Now we are back again to Baker Street with Holmes and another mystery to solve. Sherlock (Henry Cavill) is home; and, so is his brother, Mycroft (Sam Claflin). And yet, this is not his story, not his brother’s, not any man’s in their universe; this is the story of Holmes’ youngest sibling, Enola (Millie Bobby Brown). When Mama Holmes, Eudoria (Helena Bonham Carter) went MIA, the young Holmes sets forth her own sleuthing duty in a quest to find her mother and, most importantly, discover herself.
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Cheeky and insightful, Enola is, just like Sherlock, quite a character. She will occasionally break the fourth wall and candidly spit her heart out or bemoan extravagantly (raising her eyebrows when she does so, suggesting some degrees of pertinence). Brown, only 15 during the production of Enola Holmes, showcases enormous level of maturity, commitment, and composure beyond her age in embracing the titular character—adapted from Nancy Springer’s book series. Not only producing and starring in the main role, Brown embraces and manifests herself as if the character is solely written for her.
Eudoria is more than just a biological mother to Enola; she is a mentor, a subtle feminist, and a believer of woman independence. No wonder the strange case becomes personal to Enola. She dives head first to the mission, defies any prohibitions, and she is eager to remind us (the audiences) of her views via constant break-the-fourth-wall quip and whip (handled brilliantly by no other than Fleabag director, Harry Bradbeer). Amid the journey, she encounters Viscount Tewkesbury (Louis Patridge), another young soul looking to discover himself and a not-so-subtle reversal of dame in distress character.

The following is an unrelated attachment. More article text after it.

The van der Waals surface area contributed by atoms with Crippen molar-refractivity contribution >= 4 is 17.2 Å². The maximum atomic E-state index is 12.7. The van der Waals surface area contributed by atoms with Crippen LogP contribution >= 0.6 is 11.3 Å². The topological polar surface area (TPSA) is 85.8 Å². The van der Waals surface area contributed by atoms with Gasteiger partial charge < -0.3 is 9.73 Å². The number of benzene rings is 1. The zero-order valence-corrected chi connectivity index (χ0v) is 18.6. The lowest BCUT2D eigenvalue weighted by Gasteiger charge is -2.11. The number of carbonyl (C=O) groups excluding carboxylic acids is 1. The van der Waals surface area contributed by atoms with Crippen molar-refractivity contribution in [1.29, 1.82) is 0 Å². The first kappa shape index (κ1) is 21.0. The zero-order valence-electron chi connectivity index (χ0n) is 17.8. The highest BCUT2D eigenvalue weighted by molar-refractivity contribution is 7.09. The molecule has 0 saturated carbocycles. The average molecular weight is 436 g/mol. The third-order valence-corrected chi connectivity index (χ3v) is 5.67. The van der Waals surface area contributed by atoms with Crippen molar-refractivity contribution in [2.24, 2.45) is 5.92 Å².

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Along the journey, Enola will face perils and playful mysteries that probe solving. While the perils are often portrayed with neatly and fluidly choreographed action spectacles, the mysteries offer small-scale amusement which feels like a Telltale Games franchise. Hand-in-hand with the adventure is her constant exasperation to move out from her brothers’ shadow. Cavill’s Sherlock is understanding, but his reputation overshadows everything around him. We can see the same frustration is in Mycroft’s eyes before he channels into controlling behavior, which Enola despises. She values freedom and the movie has nothing else to offer but to put this upfront in any possible way. If anything, subtlety is never Enola Holmes‘ best suit.
Her journey, however, is never a dull one. It is indeed a lighter Baker Street tale, but it’s never a disappointing one. With playful story, timely message and Brown’s effervescent performance, Enola Holmes is the hit to kickstart a promising franchise. When her story continues, who wouldn’t resist Enola’s tease of freedom?